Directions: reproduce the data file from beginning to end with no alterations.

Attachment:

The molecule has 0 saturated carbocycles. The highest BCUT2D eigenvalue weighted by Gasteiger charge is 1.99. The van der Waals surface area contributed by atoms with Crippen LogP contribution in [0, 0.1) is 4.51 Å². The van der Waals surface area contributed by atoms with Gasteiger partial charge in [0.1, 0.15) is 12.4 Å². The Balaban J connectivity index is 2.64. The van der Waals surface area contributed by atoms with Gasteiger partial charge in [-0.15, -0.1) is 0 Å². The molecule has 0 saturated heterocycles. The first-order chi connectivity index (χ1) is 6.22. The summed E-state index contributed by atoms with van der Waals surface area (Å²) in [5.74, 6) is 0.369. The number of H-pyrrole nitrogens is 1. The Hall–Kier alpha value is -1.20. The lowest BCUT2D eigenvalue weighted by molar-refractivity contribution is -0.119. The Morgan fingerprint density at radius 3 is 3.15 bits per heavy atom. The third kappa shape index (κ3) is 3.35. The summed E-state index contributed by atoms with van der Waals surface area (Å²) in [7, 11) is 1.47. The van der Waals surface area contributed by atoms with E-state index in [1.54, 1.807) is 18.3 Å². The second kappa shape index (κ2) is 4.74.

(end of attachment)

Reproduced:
The molecule has 0 saturated carbocycles. The highest BCUT2D eigenvalue weighted by Gasteiger charge is 1.99. The van der Waals surface area contributed by atoms with Crippen LogP contribution in [0, 0.1) is 4.51 Å². The van der Waals surface area contributed by atoms with Gasteiger partial charge in [0.1, 0.15) is 12.4 Å². The Balaban J connectivity index is 2.64. The van der Waals surface area contributed by atoms with Gasteiger partial charge in [-0.15, -0.1) is 0 Å². The molecule has 0 saturated heterocycles. The first-order chi connectivity index (χ1) is 6.22. The summed E-state index contributed by atoms with van der Waals surface area (Å²) in [5.74, 6) is 0.369. The number of H-pyrrole nitrogens is 1. The Hall–Kier alpha value is -1.20. The lowest BCUT2D eigenvalue weighted by molar-refractivity contribution is -0.119. The Morgan fingerprint density at radius 3 is 3.15 bits per heavy atom. The third kappa shape index (κ3) is 3.35. The summed E-state index contributed by atoms with van der Waals surface area (Å²) in [7, 11) is 1.47. The van der Waals surface area contributed by atoms with E-state index in [1.54, 1.807) is 18.3 Å². The second kappa shape index (κ2) is 4.74.